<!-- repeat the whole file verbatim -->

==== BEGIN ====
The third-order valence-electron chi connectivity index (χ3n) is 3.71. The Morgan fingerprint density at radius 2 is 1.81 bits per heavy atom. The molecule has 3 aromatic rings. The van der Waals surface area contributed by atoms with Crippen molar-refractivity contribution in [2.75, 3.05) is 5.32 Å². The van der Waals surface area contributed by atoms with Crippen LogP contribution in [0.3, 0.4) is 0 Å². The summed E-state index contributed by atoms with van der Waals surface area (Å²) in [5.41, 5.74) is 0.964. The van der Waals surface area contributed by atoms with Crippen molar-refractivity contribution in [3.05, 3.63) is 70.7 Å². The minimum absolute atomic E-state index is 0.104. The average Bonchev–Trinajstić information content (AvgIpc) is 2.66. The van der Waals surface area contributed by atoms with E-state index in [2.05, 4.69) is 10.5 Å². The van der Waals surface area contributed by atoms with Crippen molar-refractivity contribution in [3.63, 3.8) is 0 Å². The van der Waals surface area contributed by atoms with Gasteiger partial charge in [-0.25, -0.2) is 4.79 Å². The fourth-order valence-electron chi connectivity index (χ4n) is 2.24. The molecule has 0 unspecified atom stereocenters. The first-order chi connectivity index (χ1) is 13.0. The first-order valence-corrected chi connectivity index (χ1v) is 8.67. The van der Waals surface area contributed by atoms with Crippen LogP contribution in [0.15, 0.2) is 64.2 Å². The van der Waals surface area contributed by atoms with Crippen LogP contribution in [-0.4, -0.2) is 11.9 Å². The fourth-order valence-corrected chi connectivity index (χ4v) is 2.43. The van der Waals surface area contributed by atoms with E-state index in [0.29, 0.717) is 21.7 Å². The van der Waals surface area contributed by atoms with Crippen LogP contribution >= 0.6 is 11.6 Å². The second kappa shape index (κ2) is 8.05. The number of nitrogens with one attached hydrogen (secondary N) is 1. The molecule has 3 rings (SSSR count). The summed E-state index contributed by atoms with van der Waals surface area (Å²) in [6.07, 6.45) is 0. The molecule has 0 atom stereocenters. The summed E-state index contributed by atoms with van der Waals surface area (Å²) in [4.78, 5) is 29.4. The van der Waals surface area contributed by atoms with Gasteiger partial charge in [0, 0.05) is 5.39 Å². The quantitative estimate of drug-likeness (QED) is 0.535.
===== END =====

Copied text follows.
The third-order valence-electron chi connectivity index (χ3n) is 3.71. The Morgan fingerprint density at radius 2 is 1.81 bits per heavy atom. The molecule has 3 aromatic rings. The van der Waals surface area contributed by atoms with Crippen molar-refractivity contribution in [2.75, 3.05) is 5.32 Å². The van der Waals surface area contributed by atoms with Crippen LogP contribution in [0.3, 0.4) is 0 Å². The summed E-state index contributed by atoms with van der Waals surface area (Å²) in [5.41, 5.74) is 0.964. The van der Waals surface area contributed by atoms with Crippen molar-refractivity contribution in [3.05, 3.63) is 70.7 Å². The minimum absolute atomic E-state index is 0.104. The average Bonchev–Trinajstić information content (AvgIpc) is 2.66. The van der Waals surface area contributed by atoms with E-state index in [2.05, 4.69) is 10.5 Å². The van der Waals surface area contributed by atoms with Crippen molar-refractivity contribution in [3.63, 3.8) is 0 Å². The van der Waals surface area contributed by atoms with Gasteiger partial charge in [-0.25, -0.2) is 4.79 Å². The fourth-order valence-electron chi connectivity index (χ4n) is 2.24. The molecule has 0 unspecified atom stereocenters. The first-order chi connectivity index (χ1) is 13.0. The first-order valence-corrected chi connectivity index (χ1v) is 8.67. The van der Waals surface area contributed by atoms with Crippen LogP contribution in [0.15, 0.2) is 64.2 Å². The van der Waals surface area contributed by atoms with Crippen LogP contribution in [-0.4, -0.2) is 11.9 Å². The fourth-order valence-corrected chi connectivity index (χ4v) is 2.43. The van der Waals surface area contributed by atoms with E-state index in [0.29, 0.717) is 21.7 Å². The van der Waals surface area contributed by atoms with Crippen LogP contribution >= 0.6 is 11.6 Å². The second kappa shape index (κ2) is 8.05. The number of nitrogens with one attached hydrogen (secondary N) is 1. The molecule has 3 rings (SSSR count). The summed E-state index contributed by atoms with van der Waals surface area (Å²) in [6.07, 6.45) is 0. The molecule has 0 atom stereocenters. The summed E-state index contributed by atoms with van der Waals surface area (Å²) in [4.78, 5) is 29.4. The van der Waals surface area contributed by atoms with Gasteiger partial charge in [0, 0.05) is 5.39 Å². The quantitative estimate of drug-likeness (QED) is 0.535.